The FRU is equipped with benchtop spectrometers, hyperspectral imaging equipment, texture analysers, the new Compac Inspectra2 internal inspection system for fresh produce, and the TOMRA QVision optimized for protein, moisture and fat analysis. A converted 40-foot shipping container is used to facilitate easy transport to hotspots where fresh produce needs to be investigated.

“Compac’s new project is a welcome initiative for the citrus industry and we look forward to being able to work with the unit in advancing this important technology within the citrus industry”, affirmed Dr. Sean Moore, IPM Portfolio Manager with Citrus Research International, during the event.

The four-day CRI Symposium is a biennial gathering to share findings of recent research conducted on behalf of the southern African citrus industry and features an international mix of keynote speakers.

Dean Barker, Director of Research & Development Projects at Compac, commented: “For our customers, the Field Research Unit has the unrivalled convenience of bringing a sophisticated test laboratory right to their front door. This is confirmation of Compac’s agile response to customers’ needs.”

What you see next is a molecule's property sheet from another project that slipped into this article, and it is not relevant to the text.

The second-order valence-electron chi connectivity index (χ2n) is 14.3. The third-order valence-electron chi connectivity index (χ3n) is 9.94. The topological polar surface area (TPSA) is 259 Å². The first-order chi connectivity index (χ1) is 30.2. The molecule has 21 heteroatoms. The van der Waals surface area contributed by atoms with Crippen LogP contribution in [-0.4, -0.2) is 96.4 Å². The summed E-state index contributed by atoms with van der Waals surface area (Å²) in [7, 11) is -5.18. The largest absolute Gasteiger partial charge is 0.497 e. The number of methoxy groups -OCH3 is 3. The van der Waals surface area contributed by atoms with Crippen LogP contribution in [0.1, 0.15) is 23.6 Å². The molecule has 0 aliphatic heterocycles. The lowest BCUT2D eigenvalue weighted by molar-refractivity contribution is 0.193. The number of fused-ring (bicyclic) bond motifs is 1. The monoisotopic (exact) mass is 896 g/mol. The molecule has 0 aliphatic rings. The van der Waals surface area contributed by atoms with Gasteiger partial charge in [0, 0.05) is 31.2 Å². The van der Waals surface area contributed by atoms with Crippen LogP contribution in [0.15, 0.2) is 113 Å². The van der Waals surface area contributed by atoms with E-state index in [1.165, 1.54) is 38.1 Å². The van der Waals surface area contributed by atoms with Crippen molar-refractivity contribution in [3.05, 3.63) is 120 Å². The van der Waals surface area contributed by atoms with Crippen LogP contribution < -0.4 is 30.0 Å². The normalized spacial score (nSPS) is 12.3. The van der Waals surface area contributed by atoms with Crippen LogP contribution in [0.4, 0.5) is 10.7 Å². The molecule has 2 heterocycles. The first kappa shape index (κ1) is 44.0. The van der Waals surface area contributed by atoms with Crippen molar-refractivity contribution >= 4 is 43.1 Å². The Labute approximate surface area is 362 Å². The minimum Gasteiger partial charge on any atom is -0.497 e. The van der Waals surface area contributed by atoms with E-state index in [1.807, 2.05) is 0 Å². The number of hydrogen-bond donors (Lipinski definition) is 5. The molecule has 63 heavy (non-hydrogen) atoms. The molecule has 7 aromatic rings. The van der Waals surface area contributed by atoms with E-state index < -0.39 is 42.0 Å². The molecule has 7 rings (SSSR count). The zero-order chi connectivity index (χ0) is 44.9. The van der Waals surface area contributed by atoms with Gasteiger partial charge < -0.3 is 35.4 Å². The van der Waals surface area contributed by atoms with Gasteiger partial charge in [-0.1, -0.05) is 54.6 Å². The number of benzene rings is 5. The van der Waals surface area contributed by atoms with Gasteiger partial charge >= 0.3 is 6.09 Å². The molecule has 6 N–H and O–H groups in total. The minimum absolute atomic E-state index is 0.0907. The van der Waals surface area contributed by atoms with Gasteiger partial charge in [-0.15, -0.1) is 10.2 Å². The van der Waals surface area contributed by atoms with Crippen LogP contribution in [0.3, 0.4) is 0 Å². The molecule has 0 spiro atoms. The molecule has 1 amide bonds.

The demands of feeding the growing global population are driving the need to know more about each piece of produce as it is sorted in the packhouse and in repack centers. Advanced Compac sensors are already deployed in packhouses but measuring other attributes can further improve sorting to optimize productivity, reduce waste and maximize customer value.



Nuria Martí, Alarcon & Harris PR

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28016 Madrid, Spain

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Skype: nuria.marti.romero



Marijke Bellemans

Senior Marketing Communication Coordinator TOMRA Food, Compac, and BBC Technologies

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3001 Leuven, Belgium